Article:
The gay marriage controversy in California continues this week. The California state Senate approved a resolution Monday calling Proposition 8, the ban on same-sex marriage an improper revision of the Constitution because it failed to carry the approval of the state Legislature. The Senate essentially declared that the initiative was a fundamental revision to the California Constitution as opposed to merely an amendment. A revision of the state Constitution requires a two-thirds vote of both houses to put it on the ballot.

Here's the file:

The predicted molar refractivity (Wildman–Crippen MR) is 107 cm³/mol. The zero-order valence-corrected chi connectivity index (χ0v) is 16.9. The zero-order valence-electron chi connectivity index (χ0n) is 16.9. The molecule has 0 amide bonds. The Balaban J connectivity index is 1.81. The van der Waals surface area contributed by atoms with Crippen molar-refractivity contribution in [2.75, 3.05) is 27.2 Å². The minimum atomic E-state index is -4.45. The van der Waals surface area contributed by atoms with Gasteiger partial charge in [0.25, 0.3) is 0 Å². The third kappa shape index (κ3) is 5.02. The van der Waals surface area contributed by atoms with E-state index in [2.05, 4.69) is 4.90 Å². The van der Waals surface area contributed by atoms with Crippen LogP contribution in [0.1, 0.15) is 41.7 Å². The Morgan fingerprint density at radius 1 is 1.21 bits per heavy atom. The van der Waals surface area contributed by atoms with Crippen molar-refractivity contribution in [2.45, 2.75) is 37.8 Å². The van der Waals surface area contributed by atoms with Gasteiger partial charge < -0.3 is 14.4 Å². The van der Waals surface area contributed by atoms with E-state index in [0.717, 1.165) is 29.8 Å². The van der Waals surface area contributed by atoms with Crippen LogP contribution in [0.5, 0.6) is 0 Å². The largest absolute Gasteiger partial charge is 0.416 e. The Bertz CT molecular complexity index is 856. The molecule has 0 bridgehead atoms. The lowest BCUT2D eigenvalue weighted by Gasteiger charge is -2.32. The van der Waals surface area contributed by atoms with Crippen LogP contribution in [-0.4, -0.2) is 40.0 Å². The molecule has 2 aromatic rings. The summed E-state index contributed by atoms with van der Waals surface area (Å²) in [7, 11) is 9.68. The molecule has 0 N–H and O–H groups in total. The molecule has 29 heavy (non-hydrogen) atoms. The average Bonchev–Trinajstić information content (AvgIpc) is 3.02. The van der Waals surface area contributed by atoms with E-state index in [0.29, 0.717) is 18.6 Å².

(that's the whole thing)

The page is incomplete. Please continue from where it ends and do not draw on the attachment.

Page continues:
This weighing-in by the legislature was predicted last month at a meeting of the Family Law Section San Fernando Valley Bar Association during a seminar entitled "After Proposition 8, Now What?" The seminar was presented by Los Angeles Superior Court Family Law Judge Harvey Silberman and attorneys Diane Goodman and Roberta Bennett. The timing of the Legislature in approving the resolution and declaring Proposition 8 an improper revision appears to be calculated to send a clear message to the California Supreme Court. The California Court is preparing to hear oral arguments Thursday on whether the Proposition 8 amendment passed narrowly by voters last November banning same-sex marriage should stand. The California Supreme Court will have ninety days from Thursday to render its decision. For a related article on the history of same sex marriage in California see "Same Sex Marriage in California" by Feinberg & Waller attorney Veronika Melamed by clicking HERE.